Russia’s first Eurovision Young Musicians winner’s concert in Kazan

The 18-year-old virtuoso performed “The Seasons” by Pyotr Tchaikovsky and a suite for piano Claude Debussy

Russia’s first Eurovision Young Musicians winner’s concert in Kazan
Photo: Ilya Repin

Piano player and composer Ivan Bessonov performed on the stage of the G. Tukay Tatar State Philharmonic on Saturday. He was just 16 years when he won Eurovision Young Musicians. It is noteworthy that he became the first Russian winner of this music contest. His fate has dramatically changed since then. Not that he began to be recognised in the street — it is a very rare thing for a classic musician. He started to go on tours and perform with Russian stars — Vladimir Spivakov, Valery Gergiyev, Denis Matsuyev. Alongside his virtuoso performance on the piano, he writes music, including for cinema. During his second trip to Kazan, besides a classic repertory, Ivan presented his variation to the soundtrack of The Irony of Fate film, which reminded citizens of Kazan about the upcoming holiday.

Family orchestra star

Ivan Bessonov was born in Saint Petersburg in 2002. His father Alexey Bessonov told Realnoe Vremya as soon as they had a baby (Ivan has two younger brothers), they listened to music — it has constantly accompanied them. “Not necessarily classical, it might both jazz and The Beatles, but the mandatory condition is that a child should listen to only good music from birth,” Alexey Bessonov assured.

Ivan began to seriously play the piano at 6 when he was enrolled in a preparatory class of the music school in the P. Tchaikovsky Moscow Conservatory. Apart from Professor Valery Pyasetsky, the young musician names his father — a pianist and the sound director who is now his son’s concert director — and mother who is a violinist as his main teachers. His brothers followed in his footsteps and chose a violin, so the family had its own “small orchestra”.

Photo: Ilya Repin

The young talent was noticed from the beginning. Before Eurovision, he won a Grand Prix of the Chopin Youth Piano Competition in 2015, later he became a laureate of the Rubinstein international contest Piano Miniature in Russian Music, he won Moscow’s Grand Piano Competition twice. Last year, he got BraVo international music award in Discovery of the Year.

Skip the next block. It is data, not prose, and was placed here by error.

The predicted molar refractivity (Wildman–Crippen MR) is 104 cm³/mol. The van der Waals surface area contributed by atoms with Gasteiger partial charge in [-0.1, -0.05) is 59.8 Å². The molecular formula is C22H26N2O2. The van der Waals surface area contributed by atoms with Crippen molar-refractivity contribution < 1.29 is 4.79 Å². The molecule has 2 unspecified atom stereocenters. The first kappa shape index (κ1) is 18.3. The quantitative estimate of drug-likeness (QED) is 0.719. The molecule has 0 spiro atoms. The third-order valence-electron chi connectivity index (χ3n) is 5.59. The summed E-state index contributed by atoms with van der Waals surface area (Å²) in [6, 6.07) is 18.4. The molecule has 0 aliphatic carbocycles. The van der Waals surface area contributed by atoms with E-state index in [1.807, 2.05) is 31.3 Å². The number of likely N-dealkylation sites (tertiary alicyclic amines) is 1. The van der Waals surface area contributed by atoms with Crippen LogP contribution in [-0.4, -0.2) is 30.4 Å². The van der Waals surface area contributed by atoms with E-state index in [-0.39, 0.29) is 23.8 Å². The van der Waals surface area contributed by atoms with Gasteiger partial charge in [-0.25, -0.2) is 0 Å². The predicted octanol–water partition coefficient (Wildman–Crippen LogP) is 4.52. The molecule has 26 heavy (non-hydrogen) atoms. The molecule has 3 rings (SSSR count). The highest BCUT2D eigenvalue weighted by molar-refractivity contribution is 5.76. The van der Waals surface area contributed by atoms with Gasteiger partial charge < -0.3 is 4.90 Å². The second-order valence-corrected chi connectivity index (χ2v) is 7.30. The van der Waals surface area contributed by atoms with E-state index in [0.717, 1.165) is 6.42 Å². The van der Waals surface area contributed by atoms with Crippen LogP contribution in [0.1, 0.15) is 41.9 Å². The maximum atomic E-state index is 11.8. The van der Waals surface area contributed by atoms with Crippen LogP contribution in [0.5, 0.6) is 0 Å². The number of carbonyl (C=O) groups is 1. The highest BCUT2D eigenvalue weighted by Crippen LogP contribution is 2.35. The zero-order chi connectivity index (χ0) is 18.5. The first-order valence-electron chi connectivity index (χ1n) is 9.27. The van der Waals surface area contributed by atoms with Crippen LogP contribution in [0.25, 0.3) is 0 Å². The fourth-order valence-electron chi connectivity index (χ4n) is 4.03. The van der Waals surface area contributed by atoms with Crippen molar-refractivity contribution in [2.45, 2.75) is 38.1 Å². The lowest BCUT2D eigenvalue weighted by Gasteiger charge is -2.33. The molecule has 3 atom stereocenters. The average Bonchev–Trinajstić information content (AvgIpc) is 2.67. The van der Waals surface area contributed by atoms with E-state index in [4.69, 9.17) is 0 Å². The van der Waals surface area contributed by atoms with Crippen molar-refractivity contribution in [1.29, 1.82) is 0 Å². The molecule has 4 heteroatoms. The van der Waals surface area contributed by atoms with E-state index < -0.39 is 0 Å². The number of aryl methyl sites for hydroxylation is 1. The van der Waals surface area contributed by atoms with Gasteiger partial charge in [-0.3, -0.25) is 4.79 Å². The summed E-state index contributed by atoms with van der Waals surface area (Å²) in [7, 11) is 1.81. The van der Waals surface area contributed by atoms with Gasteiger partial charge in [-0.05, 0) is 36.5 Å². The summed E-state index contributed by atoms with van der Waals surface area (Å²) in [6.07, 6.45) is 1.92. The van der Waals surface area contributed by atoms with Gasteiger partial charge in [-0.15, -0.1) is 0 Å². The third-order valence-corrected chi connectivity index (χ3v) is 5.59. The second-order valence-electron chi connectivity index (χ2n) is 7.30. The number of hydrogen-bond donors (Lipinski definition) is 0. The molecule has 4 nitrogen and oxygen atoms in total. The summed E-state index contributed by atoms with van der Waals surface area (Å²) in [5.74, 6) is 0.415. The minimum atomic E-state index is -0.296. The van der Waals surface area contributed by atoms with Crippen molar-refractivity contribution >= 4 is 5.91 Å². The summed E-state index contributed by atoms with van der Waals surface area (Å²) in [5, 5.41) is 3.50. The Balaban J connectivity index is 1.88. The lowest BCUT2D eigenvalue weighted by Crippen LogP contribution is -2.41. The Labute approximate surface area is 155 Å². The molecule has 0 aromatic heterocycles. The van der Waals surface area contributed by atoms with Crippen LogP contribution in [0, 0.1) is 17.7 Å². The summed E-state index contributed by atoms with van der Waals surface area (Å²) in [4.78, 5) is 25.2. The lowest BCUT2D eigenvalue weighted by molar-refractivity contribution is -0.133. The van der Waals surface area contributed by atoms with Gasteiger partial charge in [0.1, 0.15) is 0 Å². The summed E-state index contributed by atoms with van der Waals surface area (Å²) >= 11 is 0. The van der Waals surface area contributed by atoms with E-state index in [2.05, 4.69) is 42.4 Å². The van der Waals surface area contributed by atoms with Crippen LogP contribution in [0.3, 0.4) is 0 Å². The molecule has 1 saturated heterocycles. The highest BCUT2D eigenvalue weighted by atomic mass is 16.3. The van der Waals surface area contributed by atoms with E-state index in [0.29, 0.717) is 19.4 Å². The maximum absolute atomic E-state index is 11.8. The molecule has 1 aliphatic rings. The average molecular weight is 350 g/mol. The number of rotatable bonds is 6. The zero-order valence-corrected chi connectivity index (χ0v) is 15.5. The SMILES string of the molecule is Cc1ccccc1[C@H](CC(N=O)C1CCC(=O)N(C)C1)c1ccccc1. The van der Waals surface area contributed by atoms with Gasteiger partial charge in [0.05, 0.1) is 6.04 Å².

“I rarely go to school now”

The musician is different onstage and in life. Ivan will have to pass state exams this year as well as all Russian students. However, he admitted he hardly imagined what it would be like — he rarely appears in school either because of the pandemic or frequent tours. But he recognises that teachers meet him halfway. Does he consider himself a start and how did his life change after Eurovision?

“It was a long time ago!” the young man admits. “Many things have happened since then. The popularity doesn’t bother me, it rather helps. Though I have to prove every time I didn’t receive all the titles accidentally. Now life became more nomadic. For instance, last year I came to Kazan during my tour in eight Urals and Volga cities.”

Photo: Maksim Platonov
The popularity doesn’t bother me, it rather helps. Though I have to prove every time I didn’t receive all the titles accidentally

The kind and open musician becomes absent, tense and even harsh on the stage. Clearly, he has to prepare for the concert, this is why he needs some silence and loneliness. Even an experienced artist won’t handle such tension. In the morning on the concert day, Ivan arrived in Kazan with his father, 20 minutes later they were in the Philharmonic and were answering journalists’ questions. Half an hour later, people were asked to leave the hall, the musician sat at the piano to psych up and get ready for the hall. Only after that, he let himself have a rest before the concert. During the performance, the hall was dimly light, the administration of the Philharmonic insistently asked professional photographers to take photos in silence and all listeners not to make noise and walk during the performance. It is normal requirements for educated people.

“People learn music all their life”

Undoubtedly, it is hard to fill the concert hall today. The spectator mainly listens to pop music, chooses jazz less often and a few do classical music. Alexey Bessonov, by the way, noted such a peculiarity — in Germany, grey-haired people go to classic concerts, 95% are aged. People learn music all their life. If child songs are chosen at the beginning of a music career, then there is interest in jazz and rock when you are young, something more serious is necessary in maturity. By the way, Bessonov Sr Noticed that only Germany has saved the tradition of going to classical music concerts with sheets. Reading the notes of what’s performed onstage was once the norm in Russia too...

After the Kazan concert, the musician went home to Moscow to prepare for performances in the capital, Saint Petersburg, Klin in P. Tchaikovsky’s museum house

Ivan manages to fill empty halls. Mainly thanks to his talent, but it is also a matter of luck — an artist can’t do without it. Let’s add joint projects with great musicians here, for instance, with Denis Matsuyev. Ivan, like many young gifts of Russia, is deeply grateful to him for opening new opportunities and the joy of sharing the same stage with such a top musician.

After the Kazan concert, the musician went home to Moscow to prepare for performances in the capital, Saint Petersburg, Klin in P. Tchaikovsky’s museum house. The family celebrates New Year together, but everybody goes to bed at the usual time. The case is that Ivan now traditionally plays a solo concert in the Petersburg conservatory’s big hall on 1 January evening.

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  • Ilya Repin
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By Anna Tarletskaya. Photo: Maksim Platonov, Ilya Repin. Video: Ilya Repin
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